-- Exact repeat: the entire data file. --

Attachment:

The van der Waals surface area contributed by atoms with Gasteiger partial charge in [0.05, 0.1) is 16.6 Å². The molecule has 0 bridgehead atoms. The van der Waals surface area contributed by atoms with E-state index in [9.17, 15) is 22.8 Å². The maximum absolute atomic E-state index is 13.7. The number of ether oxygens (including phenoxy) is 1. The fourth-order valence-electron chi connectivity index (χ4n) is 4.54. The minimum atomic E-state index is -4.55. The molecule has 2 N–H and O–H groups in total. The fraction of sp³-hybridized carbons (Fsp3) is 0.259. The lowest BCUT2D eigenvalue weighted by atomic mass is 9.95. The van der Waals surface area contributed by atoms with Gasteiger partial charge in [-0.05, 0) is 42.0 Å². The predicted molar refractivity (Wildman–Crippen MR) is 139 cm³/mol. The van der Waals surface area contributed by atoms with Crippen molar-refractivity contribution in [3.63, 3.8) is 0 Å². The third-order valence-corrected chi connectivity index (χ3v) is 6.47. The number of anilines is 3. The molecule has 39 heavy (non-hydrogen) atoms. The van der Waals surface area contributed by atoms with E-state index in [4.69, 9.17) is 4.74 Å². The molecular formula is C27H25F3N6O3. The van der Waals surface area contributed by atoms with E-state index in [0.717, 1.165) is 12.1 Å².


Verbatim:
The van der Waals surface area contributed by atoms with Gasteiger partial charge in [0.05, 0.1) is 16.6 Å². The molecule has 0 bridgehead atoms. The van der Waals surface area contributed by atoms with E-state index in [9.17, 15) is 22.8 Å². The maximum absolute atomic E-state index is 13.7. The number of ether oxygens (including phenoxy) is 1. The fourth-order valence-electron chi connectivity index (χ4n) is 4.54. The minimum atomic E-state index is -4.55. The molecule has 2 N–H and O–H groups in total. The fraction of sp³-hybridized carbons (Fsp3) is 0.259. The lowest BCUT2D eigenvalue weighted by atomic mass is 9.95. The van der Waals surface area contributed by atoms with Gasteiger partial charge in [-0.05, 0) is 42.0 Å². The predicted molar refractivity (Wildman–Crippen MR) is 139 cm³/mol. The van der Waals surface area contributed by atoms with Crippen molar-refractivity contribution in [3.63, 3.8) is 0 Å². The third-order valence-corrected chi connectivity index (χ3v) is 6.47. The number of anilines is 3. The molecule has 39 heavy (non-hydrogen) atoms. The van der Waals surface area contributed by atoms with E-state index in [4.69, 9.17) is 4.74 Å². The molecular formula is C27H25F3N6O3. The van der Waals surface area contributed by atoms with E-state index in [0.717, 1.165) is 12.1 Å².